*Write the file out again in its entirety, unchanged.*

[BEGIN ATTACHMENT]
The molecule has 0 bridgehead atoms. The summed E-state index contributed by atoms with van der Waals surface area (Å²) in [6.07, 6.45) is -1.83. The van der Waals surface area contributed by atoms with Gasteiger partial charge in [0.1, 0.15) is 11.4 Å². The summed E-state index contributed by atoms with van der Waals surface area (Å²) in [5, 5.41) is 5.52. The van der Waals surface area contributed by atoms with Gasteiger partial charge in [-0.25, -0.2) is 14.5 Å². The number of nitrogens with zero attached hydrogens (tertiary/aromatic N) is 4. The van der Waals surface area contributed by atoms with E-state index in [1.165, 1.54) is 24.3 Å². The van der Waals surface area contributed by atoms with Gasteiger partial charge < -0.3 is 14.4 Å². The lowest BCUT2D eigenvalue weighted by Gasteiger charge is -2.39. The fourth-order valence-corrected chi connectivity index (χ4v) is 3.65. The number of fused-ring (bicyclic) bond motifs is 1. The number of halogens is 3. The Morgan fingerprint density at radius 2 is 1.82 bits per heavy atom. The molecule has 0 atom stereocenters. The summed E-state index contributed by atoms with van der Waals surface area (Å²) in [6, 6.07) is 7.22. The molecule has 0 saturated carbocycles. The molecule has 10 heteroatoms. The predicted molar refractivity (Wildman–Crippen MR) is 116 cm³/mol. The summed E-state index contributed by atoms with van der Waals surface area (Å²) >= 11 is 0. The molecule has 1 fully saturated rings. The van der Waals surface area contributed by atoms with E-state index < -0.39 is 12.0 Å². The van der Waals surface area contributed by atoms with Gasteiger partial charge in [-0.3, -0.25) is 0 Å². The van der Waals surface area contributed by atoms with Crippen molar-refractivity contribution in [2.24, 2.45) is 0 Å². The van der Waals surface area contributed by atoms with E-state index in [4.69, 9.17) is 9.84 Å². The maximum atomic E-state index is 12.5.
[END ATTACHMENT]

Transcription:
The molecule has 0 bridgehead atoms. The summed E-state index contributed by atoms with van der Waals surface area (Å²) in [6.07, 6.45) is -1.83. The van der Waals surface area contributed by atoms with Gasteiger partial charge in [0.1, 0.15) is 11.4 Å². The summed E-state index contributed by atoms with van der Waals surface area (Å²) in [5, 5.41) is 5.52. The van der Waals surface area contributed by atoms with Gasteiger partial charge in [-0.25, -0.2) is 14.5 Å². The number of nitrogens with zero attached hydrogens (tertiary/aromatic N) is 4. The van der Waals surface area contributed by atoms with E-state index in [1.165, 1.54) is 24.3 Å². The van der Waals surface area contributed by atoms with Gasteiger partial charge < -0.3 is 14.4 Å². The lowest BCUT2D eigenvalue weighted by Gasteiger charge is -2.39. The fourth-order valence-corrected chi connectivity index (χ4v) is 3.65. The number of fused-ring (bicyclic) bond motifs is 1. The number of halogens is 3. The Morgan fingerprint density at radius 2 is 1.82 bits per heavy atom. The molecule has 0 atom stereocenters. The summed E-state index contributed by atoms with van der Waals surface area (Å²) in [6, 6.07) is 7.22. The molecule has 0 saturated carbocycles. The molecule has 10 heteroatoms. The predicted molar refractivity (Wildman–Crippen MR) is 116 cm³/mol. The summed E-state index contributed by atoms with van der Waals surface area (Å²) >= 11 is 0. The molecule has 1 fully saturated rings. The van der Waals surface area contributed by atoms with E-state index < -0.39 is 12.0 Å². The van der Waals surface area contributed by atoms with Gasteiger partial charge in [-0.3, -0.25) is 0 Å². The van der Waals surface area contributed by atoms with Crippen molar-refractivity contribution in [2.24, 2.45) is 0 Å². The van der Waals surface area contributed by atoms with E-state index in [4.69, 9.17) is 9.84 Å². The maximum atomic E-state index is 12.5.